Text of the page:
Pharmacokinetics. Drug Effectiveness. Dose-response (DR) curve : Depicts the relation between drug dose and magnitude of drug effect Drugs can have more than one effect Drugs vary in effectiveness Different sites of action Different affinities for receptors
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This is a figure of two different dose response curves. You can obtain a different dose response curve for any system that the drug effects. When you vary the drug, this is the Independent variable, what you are measuring is the % of individuals responding to the drug. Here we see the drugs effects on hypnosis and death. Notice that the effective dose for 50 % of the people is 100 mg and if you double the dose to 200 mg then 1 % of your subjects die. Thus, if you want to use this drug to hypnotize 99 % of your subjects, in the process you will kill 2-3 % of your subjects.
The disposition of chemicals entering the body (from C.D. Klaassen, Casarett and Doull’s Toxicology, 5th ed., New York: McGraw-Hill, 1996).
Volume 100 L
Volume 100 L (Vi)
Volume of Distribution =
Volume of blood cleared of drug per unit time
Clearance = 10 L/hr
Volume of Distribution = 100 L
What is the Elimination Rate Constant (k) ?
k = 10 Lhr -1 = 0.1 hr -1
10 % of the “Volume” is cleared (of drug) per hour
k = Fraction of drug in the body removed per hour
If V increases then k must decrease as CL is constant
Apparent volume of distribution is the theoretical volume that would have to be available for drug to disperse in if the concentration everywhere in the body were the same as that in the plasma or serum, the place where drug concentration sampling generally occurs.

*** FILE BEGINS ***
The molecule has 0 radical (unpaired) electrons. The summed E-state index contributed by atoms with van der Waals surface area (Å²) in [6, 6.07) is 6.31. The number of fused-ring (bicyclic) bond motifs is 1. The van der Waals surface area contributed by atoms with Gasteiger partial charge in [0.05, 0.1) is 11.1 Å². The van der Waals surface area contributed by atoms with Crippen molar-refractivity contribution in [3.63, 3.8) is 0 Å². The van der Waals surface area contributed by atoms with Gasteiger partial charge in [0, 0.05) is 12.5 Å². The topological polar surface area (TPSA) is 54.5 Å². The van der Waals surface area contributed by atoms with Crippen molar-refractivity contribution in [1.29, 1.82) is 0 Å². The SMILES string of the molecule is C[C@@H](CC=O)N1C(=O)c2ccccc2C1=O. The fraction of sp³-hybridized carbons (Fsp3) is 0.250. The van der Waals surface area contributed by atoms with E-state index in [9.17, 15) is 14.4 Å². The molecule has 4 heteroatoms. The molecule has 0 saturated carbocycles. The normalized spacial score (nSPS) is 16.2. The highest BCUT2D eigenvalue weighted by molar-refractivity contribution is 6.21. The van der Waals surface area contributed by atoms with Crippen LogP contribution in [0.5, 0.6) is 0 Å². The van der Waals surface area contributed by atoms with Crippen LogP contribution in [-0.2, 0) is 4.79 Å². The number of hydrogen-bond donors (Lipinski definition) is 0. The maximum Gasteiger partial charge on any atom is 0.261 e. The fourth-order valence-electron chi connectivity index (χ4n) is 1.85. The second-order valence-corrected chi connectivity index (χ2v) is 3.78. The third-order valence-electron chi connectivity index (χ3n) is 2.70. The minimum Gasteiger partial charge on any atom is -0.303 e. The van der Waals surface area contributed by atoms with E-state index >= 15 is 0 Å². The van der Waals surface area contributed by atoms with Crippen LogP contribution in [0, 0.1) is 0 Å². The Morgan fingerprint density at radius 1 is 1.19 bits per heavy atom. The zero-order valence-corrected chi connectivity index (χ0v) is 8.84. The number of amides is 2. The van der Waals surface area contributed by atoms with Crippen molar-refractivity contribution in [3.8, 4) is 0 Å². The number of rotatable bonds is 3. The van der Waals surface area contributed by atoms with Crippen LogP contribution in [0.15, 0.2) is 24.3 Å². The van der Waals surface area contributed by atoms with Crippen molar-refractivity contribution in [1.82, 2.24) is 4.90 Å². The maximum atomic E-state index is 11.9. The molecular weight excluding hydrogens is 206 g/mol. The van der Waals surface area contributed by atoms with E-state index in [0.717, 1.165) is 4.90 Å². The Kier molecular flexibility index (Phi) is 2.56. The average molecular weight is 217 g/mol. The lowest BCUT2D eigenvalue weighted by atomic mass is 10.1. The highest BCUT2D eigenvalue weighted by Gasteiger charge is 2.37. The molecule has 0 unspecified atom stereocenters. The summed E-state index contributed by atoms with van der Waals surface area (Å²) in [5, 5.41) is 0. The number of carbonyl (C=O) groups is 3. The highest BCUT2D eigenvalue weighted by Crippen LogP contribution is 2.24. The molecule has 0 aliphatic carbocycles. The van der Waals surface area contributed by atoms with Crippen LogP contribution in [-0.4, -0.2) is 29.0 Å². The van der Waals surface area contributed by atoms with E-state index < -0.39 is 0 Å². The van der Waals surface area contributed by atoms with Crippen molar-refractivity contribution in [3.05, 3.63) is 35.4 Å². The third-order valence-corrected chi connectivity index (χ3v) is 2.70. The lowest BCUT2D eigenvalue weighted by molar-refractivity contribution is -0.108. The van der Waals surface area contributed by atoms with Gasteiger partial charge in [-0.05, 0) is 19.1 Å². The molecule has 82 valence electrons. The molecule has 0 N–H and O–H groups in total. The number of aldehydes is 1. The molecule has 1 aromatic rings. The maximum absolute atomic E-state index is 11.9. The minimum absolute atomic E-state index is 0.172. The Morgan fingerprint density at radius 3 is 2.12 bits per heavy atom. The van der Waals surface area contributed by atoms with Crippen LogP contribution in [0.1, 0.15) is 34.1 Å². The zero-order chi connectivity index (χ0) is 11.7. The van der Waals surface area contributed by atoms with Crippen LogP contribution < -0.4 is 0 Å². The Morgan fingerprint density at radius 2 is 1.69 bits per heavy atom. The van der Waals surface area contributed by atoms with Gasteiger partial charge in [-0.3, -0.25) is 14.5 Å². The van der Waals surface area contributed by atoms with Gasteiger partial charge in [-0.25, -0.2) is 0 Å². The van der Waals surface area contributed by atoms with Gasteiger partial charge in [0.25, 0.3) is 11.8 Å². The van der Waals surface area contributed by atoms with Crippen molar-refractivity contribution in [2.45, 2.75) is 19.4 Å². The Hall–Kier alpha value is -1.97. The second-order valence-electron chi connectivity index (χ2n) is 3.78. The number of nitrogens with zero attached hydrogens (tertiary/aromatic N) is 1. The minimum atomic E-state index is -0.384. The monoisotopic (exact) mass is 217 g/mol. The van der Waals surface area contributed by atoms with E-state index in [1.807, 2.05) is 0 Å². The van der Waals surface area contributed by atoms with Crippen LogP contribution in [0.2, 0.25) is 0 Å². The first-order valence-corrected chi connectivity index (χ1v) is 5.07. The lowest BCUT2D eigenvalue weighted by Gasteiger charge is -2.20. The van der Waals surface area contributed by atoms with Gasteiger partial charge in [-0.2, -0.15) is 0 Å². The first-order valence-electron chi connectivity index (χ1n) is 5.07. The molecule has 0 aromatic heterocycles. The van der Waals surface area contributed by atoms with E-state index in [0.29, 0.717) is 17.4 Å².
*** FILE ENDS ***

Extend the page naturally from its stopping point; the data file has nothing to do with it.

Dose = Cp(Target) x Vd
Combining the two,
CLT C = kel C Vd and simplifying gives:
CLT = kel Vd
smaller t ½ and larger kel
Time to eliminate ~ 4 t1/2
t1/2 = 0.693/k
lnC2= lnC1 - kt
logC2 = logC1 - kt/2.303
t1/2 = ln2/k
100 mg given every half-life
1) glomerular filtration
glomerular structure, size constraints, protein binding
2) tubular reabsorption/secretion
- active transport, competitive/saturable, organic acids/bases - protein binding
1) Phase I and II reactions
2) Function: change a lipid soluble to more water soluble molecule to excrete in kidney
3) Possibility of active metabolites with same or different properties as parent molecule
% bound: __[bound drug]__________ x 100
[bound drug] + [free drug]
Vd is the apparent volume of distribution
C= [drug] in plasma at some time
D= total [drug] in system
Vd gives one as estimate of how well the drug is distributed. Vd < 0.071 L/kg indicate the drug is mainly in the circulatory system.
Vd > 0.071 L/kg indicate the drug has entered specific tissues.
C = Co - ktln C = ln Co - kt
Rate = k
C = Co - kt
Constant rate of elimination regardless of [D]plasma
C vs. t graph is LINEAR
First Order Kinetics
Rate = k C
C = Co e-kt
Rate of elimination proportional to plasma concentration. Constant fraction of drug eliminated per unit time.
C vs. t graph is NOT linear, decaying exponential. Log C vs. t graph is linear.Types of Kinetics Commonly Seen
Answer: 42 g or 56 ml of pure ethanol (VdxC)
Or 120 ml of a strong alcoholic drink like whiskey
at 10 ml/h of pure ethanol, or 20 ml/h of drink.
[drug] decreases exponentially w/ time
Rate of elimination is proportional to [drug]
Plot of log [drug] or ln[drug] vs. time are linear
t 1/2 is constant regardless of [drug]
Zero Order Elimination
[drug] decreases linearly with time
Rate of elimination is constant
Rate of elimination is independent of [drug]
No true t 1/2To reiterate: Comparison
or k = FD/AUC
FDpo/AUCpo = Div/AUCiv
F= amt. of drug that enters systemic circul.
F = AUC/Dose
F = 1-E = 1-Clhep
This very useful equation calculates the magnitude of the effect of the liver’s 1st pass of an oral dose and, more precisely, to predict it from and i.v. test.
Thus, if E < 0.10, then, clearly, bioavailability F > 0.90.